UGANDA KOBS;THE GRACEFUL GURDIANS.
The Uganda kobs also known as Kobus kob thomasi is a sub-species of the kob antelope native to Uganda. These graceful creatures are found in savannahs and open grasslands such as Kidepo valley national park. The kob is known for its striking reddish-brown coat and distinct white patches on its hindquarters.
In Uganda, the kob appears on the coat of arms along side the crested crane as a symbol of abundant wildlife that the country preserves. Uganda is well known for its wildlife Safaris and tours with a number of animals to be viewed in their natural habitat. Its on these safaris that you will see the graceful Uganda kob.
Below are interesting facts about the Uganda kobs:
- Uganda kobs are native to Uganda and are found in grasslands, savanna woodlands and flood plains. On Uganda safaris you will sight huge numbers of the kobs in Kidepo valley and Queen Elizabeth national parks. They avoid staying in dense forests and wetlands because of insecurities from predators like lions and leopards. They stay in short grasses where they can easily spot the predators.
- Male Uganda kobs typically have a reddish-brown coat with white patches on the throat, belly and inner legs which differentiates from other kob species. They also have spiral-shaped horns and stand up to 90-100cm. Females are generally smaller, lack horns and stand up to 82-92cm.
- They are social animals and form groups known as herds with 4 to 50 members. These herds are segregated by gender, with males forming bachelor groups and female leading the family groups.
- The females lead the herd when migrating followed by the calves and then the males. The males set up territories consisting of females and their calves. The calves that are less territorial live in the bachelor’s herd.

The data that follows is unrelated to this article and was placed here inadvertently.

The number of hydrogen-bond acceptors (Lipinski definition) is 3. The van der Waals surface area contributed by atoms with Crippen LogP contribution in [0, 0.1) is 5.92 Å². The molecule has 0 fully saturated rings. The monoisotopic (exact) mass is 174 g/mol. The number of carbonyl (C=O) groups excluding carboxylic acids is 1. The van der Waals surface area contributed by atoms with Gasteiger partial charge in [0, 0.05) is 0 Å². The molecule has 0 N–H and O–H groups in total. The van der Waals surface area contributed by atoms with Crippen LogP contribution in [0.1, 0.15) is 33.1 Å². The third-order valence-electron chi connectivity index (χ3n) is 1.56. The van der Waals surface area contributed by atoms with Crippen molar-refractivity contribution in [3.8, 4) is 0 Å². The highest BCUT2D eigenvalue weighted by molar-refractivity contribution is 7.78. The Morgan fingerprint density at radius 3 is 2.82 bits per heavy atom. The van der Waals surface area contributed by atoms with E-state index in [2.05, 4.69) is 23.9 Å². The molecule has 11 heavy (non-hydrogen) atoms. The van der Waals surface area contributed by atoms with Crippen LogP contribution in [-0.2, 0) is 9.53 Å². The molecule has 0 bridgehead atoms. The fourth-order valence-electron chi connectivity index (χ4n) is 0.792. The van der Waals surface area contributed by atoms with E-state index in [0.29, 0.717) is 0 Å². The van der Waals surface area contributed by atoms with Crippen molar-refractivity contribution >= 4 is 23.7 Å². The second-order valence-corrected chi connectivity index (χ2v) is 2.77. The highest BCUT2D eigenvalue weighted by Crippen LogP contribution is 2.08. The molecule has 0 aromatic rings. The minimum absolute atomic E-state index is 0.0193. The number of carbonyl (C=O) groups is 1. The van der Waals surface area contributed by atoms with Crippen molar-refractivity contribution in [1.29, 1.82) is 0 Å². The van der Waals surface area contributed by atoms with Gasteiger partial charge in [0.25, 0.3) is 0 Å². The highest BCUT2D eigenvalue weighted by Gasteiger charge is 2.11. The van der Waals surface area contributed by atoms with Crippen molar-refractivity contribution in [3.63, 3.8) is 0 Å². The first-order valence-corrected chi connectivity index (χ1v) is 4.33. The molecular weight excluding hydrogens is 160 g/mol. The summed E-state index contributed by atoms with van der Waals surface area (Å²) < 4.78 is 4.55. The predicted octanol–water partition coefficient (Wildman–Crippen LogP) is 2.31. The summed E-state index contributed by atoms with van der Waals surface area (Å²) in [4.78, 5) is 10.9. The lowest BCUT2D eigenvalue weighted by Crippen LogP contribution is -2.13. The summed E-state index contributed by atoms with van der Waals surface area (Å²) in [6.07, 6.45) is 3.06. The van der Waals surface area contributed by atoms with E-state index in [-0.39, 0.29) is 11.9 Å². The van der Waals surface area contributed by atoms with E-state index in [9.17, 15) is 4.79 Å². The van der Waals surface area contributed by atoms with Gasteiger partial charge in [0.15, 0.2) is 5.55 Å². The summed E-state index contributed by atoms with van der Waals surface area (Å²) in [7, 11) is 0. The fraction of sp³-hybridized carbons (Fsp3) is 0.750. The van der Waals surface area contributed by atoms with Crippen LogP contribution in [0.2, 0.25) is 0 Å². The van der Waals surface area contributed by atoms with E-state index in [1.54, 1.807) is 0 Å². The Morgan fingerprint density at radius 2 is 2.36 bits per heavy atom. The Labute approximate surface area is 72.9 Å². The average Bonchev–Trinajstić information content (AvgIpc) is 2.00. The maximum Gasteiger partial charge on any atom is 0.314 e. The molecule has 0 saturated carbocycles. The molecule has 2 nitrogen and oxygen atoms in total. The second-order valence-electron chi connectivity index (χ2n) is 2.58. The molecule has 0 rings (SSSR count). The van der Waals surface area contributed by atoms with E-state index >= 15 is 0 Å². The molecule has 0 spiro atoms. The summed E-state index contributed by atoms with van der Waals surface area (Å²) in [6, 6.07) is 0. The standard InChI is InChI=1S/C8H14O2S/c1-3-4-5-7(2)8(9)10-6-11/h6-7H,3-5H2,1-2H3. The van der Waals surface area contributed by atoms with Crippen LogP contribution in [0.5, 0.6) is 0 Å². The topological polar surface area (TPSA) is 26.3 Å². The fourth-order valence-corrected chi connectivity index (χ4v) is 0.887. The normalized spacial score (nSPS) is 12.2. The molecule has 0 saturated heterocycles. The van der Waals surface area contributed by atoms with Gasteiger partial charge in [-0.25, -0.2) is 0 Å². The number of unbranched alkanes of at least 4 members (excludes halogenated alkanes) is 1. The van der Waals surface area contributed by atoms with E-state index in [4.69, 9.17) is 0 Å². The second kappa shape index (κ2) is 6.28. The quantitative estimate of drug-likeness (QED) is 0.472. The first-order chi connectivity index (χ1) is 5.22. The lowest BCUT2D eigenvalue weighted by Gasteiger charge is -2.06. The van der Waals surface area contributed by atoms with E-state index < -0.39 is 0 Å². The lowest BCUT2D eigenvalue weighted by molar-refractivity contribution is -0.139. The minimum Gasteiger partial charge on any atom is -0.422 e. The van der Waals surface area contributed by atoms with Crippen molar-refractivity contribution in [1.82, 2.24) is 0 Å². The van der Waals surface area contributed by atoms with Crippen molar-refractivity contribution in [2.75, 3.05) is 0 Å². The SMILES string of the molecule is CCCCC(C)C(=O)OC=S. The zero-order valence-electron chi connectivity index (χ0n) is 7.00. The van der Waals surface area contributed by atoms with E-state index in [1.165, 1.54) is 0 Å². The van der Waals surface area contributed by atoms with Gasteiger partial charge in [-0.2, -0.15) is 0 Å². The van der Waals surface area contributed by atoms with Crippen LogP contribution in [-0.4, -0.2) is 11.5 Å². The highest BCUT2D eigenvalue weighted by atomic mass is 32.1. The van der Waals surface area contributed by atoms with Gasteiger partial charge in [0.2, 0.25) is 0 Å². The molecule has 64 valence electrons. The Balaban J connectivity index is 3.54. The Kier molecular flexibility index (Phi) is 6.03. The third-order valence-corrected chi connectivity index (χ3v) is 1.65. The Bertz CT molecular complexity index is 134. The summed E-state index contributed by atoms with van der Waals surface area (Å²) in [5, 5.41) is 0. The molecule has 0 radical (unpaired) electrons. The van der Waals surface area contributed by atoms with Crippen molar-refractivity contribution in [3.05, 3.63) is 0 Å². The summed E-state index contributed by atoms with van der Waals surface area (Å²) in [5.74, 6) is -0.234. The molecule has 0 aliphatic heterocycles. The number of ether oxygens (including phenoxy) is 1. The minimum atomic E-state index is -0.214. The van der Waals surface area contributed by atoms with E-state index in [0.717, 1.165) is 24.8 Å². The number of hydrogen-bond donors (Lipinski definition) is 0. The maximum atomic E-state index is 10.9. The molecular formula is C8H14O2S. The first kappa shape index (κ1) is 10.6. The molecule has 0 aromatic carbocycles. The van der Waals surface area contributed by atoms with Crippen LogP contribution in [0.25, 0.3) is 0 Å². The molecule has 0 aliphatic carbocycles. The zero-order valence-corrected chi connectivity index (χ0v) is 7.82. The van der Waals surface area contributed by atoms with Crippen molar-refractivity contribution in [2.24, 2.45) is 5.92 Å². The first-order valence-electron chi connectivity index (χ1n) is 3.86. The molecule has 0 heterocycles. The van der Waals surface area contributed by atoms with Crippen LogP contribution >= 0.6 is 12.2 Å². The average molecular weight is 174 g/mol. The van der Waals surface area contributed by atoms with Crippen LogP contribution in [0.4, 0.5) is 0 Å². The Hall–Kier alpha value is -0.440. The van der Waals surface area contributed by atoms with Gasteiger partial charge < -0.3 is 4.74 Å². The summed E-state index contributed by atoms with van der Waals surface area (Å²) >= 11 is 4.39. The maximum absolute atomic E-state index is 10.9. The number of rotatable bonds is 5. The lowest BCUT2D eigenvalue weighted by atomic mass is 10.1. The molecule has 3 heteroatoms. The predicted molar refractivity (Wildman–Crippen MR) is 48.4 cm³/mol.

- These animals are herbivores, feeding on grasses and plants. Their grazing habits make the important contributors to maintaining the balance of grassland eco systems. Most of the feeding takes place in close proximity to water source.
- Mating in the Uganda kobs is seasonal, and the rutting season often involves male competing for dominance and access to females. The gestation period for females is 8 to 9 months before 1 calf is born. The calf is breastfed for 7 months before starting to permanently feeding on the tender green grasses with the rest of kobs.
- The place where they mate is called “leks”. The leks can cover an area of about 20 and 100 yards and only used for breeding purpose. The males hold territories on the breeding ground and maintain them.
The numbers of the kobs in Uganda is currently unknown but the IUCN has rated it among the “least concern” animal species. This means they are not nearing extinction. They also face threats such as habitat loss and poaching.
- They play a crucial role in the ecosystem by contributing to seed dispersal and influencing vegetation structure through their grazing activities.
Explore the graceful Uganda kobs in their natural habitat with Inspire African Safari